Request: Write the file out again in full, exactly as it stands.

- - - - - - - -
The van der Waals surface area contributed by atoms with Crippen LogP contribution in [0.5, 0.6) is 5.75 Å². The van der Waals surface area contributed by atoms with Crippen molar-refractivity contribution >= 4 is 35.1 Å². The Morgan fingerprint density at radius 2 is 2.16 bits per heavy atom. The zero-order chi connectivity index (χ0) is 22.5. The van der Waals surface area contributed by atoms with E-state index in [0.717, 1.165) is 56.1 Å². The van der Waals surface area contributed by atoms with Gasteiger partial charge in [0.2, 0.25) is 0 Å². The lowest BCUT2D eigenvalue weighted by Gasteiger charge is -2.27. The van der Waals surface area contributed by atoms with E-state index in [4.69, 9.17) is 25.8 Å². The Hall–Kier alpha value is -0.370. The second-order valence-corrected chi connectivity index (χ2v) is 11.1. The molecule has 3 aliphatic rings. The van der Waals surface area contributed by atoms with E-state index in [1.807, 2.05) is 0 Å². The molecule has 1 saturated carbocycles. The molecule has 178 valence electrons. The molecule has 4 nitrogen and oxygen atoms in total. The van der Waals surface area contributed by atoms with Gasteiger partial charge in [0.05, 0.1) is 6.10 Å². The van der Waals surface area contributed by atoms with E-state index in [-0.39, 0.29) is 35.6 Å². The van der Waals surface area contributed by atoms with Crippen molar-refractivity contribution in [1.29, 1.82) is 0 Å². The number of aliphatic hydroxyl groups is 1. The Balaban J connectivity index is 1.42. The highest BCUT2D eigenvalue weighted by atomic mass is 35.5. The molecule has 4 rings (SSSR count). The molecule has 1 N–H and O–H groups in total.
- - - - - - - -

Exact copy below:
The van der Waals surface area contributed by atoms with Crippen LogP contribution in [0.5, 0.6) is 5.75 Å². The van der Waals surface area contributed by atoms with Crippen molar-refractivity contribution >= 4 is 35.1 Å². The Morgan fingerprint density at radius 2 is 2.16 bits per heavy atom. The zero-order chi connectivity index (χ0) is 22.5. The van der Waals surface area contributed by atoms with E-state index in [0.717, 1.165) is 56.1 Å². The van der Waals surface area contributed by atoms with Gasteiger partial charge in [0.2, 0.25) is 0 Å². The lowest BCUT2D eigenvalue weighted by Gasteiger charge is -2.27. The van der Waals surface area contributed by atoms with E-state index in [4.69, 9.17) is 25.8 Å². The Hall–Kier alpha value is -0.370. The second-order valence-corrected chi connectivity index (χ2v) is 11.1. The molecule has 3 aliphatic rings. The van der Waals surface area contributed by atoms with E-state index in [1.807, 2.05) is 0 Å². The molecule has 1 saturated carbocycles. The molecule has 178 valence electrons. The molecule has 4 nitrogen and oxygen atoms in total. The van der Waals surface area contributed by atoms with Gasteiger partial charge in [0.05, 0.1) is 6.10 Å². The van der Waals surface area contributed by atoms with E-state index in [-0.39, 0.29) is 35.6 Å². The van der Waals surface area contributed by atoms with Crippen molar-refractivity contribution in [1.29, 1.82) is 0 Å². The number of aliphatic hydroxyl groups is 1. The Balaban J connectivity index is 1.42. The highest BCUT2D eigenvalue weighted by atomic mass is 35.5. The molecule has 4 rings (SSSR count). The molecule has 1 N–H and O–H groups in total.